As children, Attila and I both went fishing with our Grandfathers. We both loved fishing. Wonderful are the quiet hours sitting in a boat, gazing into the open sky, at the shoreline and the wildlife. Every day that we went out fishing we shared the lake with a pair of loons. They kept their distance, but were close enough for us to observe their fishing habits. A bald eagle nest bordered one of the lakes; it is a magnificent bird, regal and distant. And of course, mosquitoes and black flies accompanied all our activities, but were only fierce at dusk and dawn.
Our fishing licenses allowed a certain number of fish to be caught. During our morning fishing expeditions we caught our lunch. Pan-fried pike is delicious. The bones must be watched for though, as it is very unpleasant to get a bone stuck in your throat! I think I could eat pan-fried pike for my lunch every day for the rest of my life.
Our afternoon catch was filleted according to regulation (scales left intact for the inspector, if he or she searched our gear for quota infractions). The filleted fish was then washed and frozen in the propane freezer that was brought along. We came home with our quota of pike and of pickerel. Pickerel in particular is a delicious fish. Where my grandfather fished we caught lake trout, rainbow trout and bass, which we also pan-fried in butter.
When I was about ten years old it became mandatory to clean and fillet my own catch. My grandfather patiently guided me until my skill was sufficient to proceed without supervision. On our recent holiday trip I did not have to fillet my catch, as the three fishermen took the task on.
It was a week of warmth and friendship. Six of us, three couples, spent the week in each other’s company. In the afternoon the fellows would go out fishing on their own, and we three gals would sip our afternoon coolers and chat happily for hours, as we tidied up and prepared the evening meal. On a few evenings we had rousing games of poker, which was good fun. Poker is a game I am just learning, and what an excellent environment in which to learn!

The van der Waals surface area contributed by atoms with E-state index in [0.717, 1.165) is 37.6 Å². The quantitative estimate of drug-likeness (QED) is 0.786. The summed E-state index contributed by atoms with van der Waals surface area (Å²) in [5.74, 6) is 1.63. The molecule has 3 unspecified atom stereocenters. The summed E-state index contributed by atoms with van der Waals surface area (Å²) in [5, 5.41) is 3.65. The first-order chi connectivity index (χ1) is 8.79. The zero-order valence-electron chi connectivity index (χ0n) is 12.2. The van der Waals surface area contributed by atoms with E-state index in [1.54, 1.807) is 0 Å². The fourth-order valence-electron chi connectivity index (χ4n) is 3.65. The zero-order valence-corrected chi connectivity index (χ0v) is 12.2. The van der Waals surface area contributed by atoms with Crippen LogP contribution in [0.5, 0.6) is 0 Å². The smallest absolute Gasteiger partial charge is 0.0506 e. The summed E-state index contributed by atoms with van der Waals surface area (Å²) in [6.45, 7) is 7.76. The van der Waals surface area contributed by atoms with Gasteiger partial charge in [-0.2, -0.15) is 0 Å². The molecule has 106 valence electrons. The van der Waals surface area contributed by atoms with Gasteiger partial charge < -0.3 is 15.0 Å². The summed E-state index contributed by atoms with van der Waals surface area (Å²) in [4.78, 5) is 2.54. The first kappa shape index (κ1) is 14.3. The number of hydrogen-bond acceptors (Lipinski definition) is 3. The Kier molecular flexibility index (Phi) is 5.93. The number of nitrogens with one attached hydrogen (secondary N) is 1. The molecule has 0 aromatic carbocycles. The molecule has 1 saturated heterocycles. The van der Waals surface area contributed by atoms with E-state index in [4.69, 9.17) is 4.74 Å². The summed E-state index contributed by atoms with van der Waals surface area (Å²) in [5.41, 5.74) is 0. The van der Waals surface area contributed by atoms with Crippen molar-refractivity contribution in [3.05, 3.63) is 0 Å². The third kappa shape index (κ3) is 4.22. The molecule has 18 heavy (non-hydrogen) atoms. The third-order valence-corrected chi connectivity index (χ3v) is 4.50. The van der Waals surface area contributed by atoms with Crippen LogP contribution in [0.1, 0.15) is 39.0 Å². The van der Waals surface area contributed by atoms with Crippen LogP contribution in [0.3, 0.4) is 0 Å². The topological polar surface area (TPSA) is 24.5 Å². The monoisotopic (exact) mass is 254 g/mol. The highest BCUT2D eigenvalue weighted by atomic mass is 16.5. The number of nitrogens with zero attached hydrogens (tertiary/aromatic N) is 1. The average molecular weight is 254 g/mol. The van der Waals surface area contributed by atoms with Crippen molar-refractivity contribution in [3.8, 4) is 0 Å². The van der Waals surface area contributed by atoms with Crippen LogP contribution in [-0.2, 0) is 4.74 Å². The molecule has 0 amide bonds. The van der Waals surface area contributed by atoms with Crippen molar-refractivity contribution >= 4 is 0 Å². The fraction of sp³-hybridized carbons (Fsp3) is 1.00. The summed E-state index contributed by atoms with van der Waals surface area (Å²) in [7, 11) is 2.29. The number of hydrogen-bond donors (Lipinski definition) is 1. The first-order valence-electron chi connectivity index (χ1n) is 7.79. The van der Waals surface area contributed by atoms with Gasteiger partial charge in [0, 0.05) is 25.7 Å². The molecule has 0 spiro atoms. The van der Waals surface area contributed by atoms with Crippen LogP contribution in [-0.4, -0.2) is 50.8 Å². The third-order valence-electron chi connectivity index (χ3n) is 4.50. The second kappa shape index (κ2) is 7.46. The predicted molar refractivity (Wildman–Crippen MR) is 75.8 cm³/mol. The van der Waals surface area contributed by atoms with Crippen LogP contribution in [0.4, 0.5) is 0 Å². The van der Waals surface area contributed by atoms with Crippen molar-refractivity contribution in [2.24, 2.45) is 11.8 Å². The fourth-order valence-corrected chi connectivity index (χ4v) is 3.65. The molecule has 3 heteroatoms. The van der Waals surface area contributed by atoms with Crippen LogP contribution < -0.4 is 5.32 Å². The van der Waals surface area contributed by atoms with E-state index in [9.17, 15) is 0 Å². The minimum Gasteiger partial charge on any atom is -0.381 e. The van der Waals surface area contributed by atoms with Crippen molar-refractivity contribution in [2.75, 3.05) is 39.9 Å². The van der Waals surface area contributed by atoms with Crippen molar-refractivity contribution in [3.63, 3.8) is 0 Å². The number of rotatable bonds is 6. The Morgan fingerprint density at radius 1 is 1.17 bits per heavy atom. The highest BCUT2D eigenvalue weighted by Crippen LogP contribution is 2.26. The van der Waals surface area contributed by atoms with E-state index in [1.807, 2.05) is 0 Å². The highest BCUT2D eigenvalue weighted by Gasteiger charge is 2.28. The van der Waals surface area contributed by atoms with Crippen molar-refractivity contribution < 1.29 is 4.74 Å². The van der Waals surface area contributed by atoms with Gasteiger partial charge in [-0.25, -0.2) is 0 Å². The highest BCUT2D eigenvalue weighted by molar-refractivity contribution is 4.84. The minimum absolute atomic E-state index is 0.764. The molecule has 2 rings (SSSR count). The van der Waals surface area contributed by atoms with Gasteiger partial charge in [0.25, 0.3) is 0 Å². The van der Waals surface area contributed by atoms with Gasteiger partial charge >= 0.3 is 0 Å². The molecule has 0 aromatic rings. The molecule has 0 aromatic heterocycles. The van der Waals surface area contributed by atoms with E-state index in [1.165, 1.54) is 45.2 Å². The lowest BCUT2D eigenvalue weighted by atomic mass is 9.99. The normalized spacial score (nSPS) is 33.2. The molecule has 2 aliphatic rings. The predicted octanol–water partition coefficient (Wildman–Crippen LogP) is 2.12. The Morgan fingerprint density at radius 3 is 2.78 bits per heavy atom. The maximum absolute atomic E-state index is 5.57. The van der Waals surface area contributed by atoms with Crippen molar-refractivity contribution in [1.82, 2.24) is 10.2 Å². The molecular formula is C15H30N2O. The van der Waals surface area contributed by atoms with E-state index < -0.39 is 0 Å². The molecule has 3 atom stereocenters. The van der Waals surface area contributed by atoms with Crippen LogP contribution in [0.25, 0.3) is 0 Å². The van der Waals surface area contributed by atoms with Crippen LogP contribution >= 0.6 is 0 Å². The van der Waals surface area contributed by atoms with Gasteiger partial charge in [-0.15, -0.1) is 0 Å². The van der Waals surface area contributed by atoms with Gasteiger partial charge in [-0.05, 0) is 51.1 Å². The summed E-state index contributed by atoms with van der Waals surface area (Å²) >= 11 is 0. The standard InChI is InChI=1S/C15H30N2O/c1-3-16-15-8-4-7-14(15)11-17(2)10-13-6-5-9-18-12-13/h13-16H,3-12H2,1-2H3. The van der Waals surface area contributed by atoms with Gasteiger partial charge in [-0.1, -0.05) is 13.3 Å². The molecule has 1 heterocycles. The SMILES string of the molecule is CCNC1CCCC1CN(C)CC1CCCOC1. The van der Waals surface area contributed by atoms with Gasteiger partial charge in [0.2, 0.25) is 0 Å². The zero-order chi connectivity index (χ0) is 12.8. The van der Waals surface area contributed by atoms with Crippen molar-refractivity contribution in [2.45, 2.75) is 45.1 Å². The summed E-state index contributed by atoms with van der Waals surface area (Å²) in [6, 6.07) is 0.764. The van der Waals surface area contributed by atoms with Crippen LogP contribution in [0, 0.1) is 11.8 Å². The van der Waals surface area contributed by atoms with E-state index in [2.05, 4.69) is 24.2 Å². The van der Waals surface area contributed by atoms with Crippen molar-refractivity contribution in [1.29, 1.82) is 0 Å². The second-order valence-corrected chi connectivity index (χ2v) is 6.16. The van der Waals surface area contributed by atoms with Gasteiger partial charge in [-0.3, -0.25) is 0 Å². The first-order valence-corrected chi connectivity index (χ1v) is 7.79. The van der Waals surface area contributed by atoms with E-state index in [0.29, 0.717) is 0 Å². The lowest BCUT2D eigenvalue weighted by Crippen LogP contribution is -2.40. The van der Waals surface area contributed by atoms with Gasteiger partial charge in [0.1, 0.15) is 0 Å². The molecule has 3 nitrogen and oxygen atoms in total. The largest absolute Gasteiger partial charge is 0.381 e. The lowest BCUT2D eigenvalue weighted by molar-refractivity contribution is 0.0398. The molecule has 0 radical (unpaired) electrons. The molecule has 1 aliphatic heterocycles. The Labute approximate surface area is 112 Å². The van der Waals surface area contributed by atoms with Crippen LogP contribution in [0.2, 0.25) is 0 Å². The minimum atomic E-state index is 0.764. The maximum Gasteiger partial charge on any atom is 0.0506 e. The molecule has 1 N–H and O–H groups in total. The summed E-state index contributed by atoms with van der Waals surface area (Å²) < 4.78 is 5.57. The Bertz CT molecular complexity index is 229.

Attila and I had the best holiday we could imagine. Our friends tell us that not everyone appreciates this type of holiday, these types of facilities, this level of solitude. From our perspective, the holiday was just this side of heaven.
|RECIPES :: Cast
Heading North! We left home about 1:30 A.M. and here it is, dawn already!
The trees were felled, these logs were piled high and then, unfortunately, abandoned.
Sections of the road run through the bogs. Meeting a logging truck on this stretch of road could be tricky. Driver beware.
Bald Eagle. This photograph was taken with a little camera from a great distance. Still, you can sense majesty and dismissal.
One of the small lakes, like the one we fished in.
The catch. Pickerel are delicious, although we only ate one while on holiday. The rest were frozen and packed for home.
A small bridge and the guardrail. Use-at-your-own-risk signs abound.
Rain and only 60 km to the highway. Sixteen hours later we arrived home, a little worse for wear and happy to fall into our own bed.
Pressure 101.7 kPa
Visibility 15 km
Humidity 78 %
Wind NNE 5 km/h